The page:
Having formed a family alliance with a clan of marauders in Nejd, the Al-Saud, roaming Wahhabis looted the shrine of Imam Hussein, the grandson of Muhammad, in Kerbala in Iraq during raids at the beginning of the 19th century. They then seized Mecca and Medina for the first time and destroyed shrines and tombs there, but were expelled from the main Muslim holy cities by the Ottomans in 1812-13.
The Saudis and Wahhabis reconquered Mecca and Medina in 1924-25. They eradicated the two most sacred cemeteries, Jannat al-Baqi, where the immediate family of Muhammad was buried in Medina, and Jannat al-Mualla, which held the remains of other relatives and companions of the prophet.
Within Mecca, the Wahhabi clergy, established in authority by the Saudis, have sought to prevent Muslim pilgrims during the annual hajj visit or in umra (limited pilgrimage which may be undertaken at any time of year) from praying at the houses where Muhammad was born and where he lived with his first wife, Khadijah.
In Iraq, a major Shia shrine, the 10th century Al-Askari mosque, was bombed twice, in 2006 and 2007, when the so-called "Islamic State of Iraq," the predecessor of ISIS, first appeared. The Al-Askari mosque, which was reopened in 2009, is now targeted once more by ISIS.
Elsewhere in the Muslim world, from the Balkans to the Far East, Wahhabis have assaulted and despoiled Sufi and Shia monuments.
In Pakistan, numerous bombings have expunged shrines and killed those attending ceremonies within them. During the failed "Arab Spring," Wahhabis appeared in Egypt, Libya, Tunisia, and Morocco, where they smashed tombs, shrines, and other cultural treasures. Similar crimes were carried out at Timbuktu in Mali.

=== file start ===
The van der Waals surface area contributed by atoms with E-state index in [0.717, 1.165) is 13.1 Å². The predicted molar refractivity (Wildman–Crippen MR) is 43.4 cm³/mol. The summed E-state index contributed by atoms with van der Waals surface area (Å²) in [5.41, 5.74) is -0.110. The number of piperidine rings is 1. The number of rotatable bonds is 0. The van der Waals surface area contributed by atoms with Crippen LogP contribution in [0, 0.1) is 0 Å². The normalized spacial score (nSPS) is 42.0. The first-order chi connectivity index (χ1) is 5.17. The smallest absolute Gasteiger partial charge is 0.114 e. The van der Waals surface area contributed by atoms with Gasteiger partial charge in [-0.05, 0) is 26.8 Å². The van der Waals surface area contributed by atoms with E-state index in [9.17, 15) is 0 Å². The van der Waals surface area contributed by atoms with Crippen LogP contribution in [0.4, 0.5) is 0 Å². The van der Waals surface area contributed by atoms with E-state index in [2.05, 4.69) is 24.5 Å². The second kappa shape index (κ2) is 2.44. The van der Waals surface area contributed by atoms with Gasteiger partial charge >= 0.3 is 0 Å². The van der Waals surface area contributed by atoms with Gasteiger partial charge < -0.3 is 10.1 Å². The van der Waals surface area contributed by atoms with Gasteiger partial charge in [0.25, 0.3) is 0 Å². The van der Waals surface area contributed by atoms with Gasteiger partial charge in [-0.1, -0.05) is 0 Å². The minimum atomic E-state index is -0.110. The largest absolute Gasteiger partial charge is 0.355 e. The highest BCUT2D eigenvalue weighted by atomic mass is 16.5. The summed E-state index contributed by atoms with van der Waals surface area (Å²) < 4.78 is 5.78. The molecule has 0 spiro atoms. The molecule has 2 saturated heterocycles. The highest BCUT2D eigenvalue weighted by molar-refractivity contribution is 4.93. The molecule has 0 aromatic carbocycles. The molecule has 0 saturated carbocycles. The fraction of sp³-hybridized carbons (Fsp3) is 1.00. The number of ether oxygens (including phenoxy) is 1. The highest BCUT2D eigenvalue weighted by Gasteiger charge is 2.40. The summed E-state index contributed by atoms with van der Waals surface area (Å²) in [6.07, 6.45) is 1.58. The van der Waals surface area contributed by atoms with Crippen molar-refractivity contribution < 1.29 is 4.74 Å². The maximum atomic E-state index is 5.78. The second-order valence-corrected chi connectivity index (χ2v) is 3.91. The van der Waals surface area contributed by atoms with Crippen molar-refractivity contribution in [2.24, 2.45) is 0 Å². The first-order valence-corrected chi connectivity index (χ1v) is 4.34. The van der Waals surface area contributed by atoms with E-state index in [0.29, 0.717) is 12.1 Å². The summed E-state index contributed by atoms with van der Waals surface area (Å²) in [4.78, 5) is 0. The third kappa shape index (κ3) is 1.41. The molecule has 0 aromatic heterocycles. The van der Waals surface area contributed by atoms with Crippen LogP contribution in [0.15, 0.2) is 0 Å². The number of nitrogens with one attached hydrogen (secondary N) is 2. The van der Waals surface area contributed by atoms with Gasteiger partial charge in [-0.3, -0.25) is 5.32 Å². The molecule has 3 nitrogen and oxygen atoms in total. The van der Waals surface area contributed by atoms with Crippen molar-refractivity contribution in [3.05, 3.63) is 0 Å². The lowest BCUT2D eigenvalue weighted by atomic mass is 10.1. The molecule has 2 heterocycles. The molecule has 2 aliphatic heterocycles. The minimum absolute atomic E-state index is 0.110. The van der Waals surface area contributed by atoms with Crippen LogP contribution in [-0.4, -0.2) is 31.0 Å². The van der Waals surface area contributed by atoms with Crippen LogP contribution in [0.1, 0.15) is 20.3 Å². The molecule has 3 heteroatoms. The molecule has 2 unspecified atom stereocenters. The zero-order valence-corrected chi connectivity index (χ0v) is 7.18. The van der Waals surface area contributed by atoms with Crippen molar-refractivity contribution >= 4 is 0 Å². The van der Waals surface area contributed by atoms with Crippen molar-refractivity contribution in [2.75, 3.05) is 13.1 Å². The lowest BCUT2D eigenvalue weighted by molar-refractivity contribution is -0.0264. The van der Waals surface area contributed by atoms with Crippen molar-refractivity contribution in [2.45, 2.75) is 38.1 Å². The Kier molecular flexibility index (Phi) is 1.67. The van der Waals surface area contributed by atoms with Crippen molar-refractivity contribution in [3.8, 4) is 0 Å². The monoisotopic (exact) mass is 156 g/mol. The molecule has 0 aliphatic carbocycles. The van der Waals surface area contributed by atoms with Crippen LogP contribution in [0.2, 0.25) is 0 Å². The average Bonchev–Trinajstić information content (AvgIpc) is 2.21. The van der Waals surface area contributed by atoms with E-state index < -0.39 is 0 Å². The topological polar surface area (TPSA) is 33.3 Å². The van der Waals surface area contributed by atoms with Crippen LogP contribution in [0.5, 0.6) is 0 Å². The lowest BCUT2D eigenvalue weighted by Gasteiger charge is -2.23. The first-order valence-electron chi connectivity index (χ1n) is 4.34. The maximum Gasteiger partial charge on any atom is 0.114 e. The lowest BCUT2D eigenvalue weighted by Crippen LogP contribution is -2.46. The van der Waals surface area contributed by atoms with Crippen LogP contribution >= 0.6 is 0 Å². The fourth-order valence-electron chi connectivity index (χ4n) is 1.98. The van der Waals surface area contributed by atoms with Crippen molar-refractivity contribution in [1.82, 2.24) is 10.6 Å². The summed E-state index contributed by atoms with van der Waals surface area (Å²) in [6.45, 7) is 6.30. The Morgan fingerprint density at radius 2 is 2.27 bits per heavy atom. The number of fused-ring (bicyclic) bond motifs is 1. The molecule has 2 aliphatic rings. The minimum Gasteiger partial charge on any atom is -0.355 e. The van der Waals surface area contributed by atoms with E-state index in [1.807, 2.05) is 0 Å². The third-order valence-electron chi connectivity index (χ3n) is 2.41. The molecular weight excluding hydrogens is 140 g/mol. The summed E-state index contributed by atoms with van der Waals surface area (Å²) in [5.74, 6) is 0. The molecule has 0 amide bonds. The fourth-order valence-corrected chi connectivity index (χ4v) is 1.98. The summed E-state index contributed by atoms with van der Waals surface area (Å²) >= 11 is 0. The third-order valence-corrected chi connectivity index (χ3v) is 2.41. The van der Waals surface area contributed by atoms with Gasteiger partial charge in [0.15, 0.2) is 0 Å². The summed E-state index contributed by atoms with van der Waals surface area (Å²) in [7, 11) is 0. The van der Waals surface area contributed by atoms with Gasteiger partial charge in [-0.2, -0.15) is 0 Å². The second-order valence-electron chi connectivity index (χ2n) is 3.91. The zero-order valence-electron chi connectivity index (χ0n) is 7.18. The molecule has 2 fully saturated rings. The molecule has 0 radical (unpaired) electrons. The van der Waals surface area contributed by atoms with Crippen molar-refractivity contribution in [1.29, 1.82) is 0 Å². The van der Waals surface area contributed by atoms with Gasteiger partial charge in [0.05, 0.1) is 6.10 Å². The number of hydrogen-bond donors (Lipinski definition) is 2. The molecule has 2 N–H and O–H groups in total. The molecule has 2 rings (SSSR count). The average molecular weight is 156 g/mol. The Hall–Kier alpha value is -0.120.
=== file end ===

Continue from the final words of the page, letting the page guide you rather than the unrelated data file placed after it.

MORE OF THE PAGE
The city of Mosul also is home to the remnants of ancient Nineveh, where, according to Jewish, Christian, and Muslim tradition, Jonah/Yunus was commanded by the Creator to warn the people against the evil and oppression there. Jonah fled God's order and took a ship toward the other end of the Mediterranean. But a storm came up and caused the other sailors to throw Jonah into the sea, where he was swallowed by a "great fish" (a whale, in popular Christian teaching).
Jonah remained in the whale for three days, but was then freed from the whale's belly after he repented and declared his willingness to submit to divine will. He went to Nineveh and cautioned the people there that without a similar expression of contrition for their sins, their city would be wiped out by God. The people of Nineveh complied, and were saved.
What is important about the story of Jonah is that rather than acting to prevent the spread of ISIS into Iraq, and rather than recognizing and naming the Wahhabi radicalism that inspires ISIS, governments and media across the globe have blamed the ISIS eruption on local Iraqi politics and described it as a product of a nebulous "Sunnism." Both governments and the media flee from their responsibility to name the terrorists and identify their aggressive beliefs.
It is time for Muslims and non-Muslims alike to come out of hiding, to recognize their understandable mistakes in dealing with radical Islam, and to join and encourage the courageous people of Mosul who have begun to resist the ISIS terror. When the mosque and shrine of Jonah/Yunus are rebuilt – as they must be – they will have even greater significance.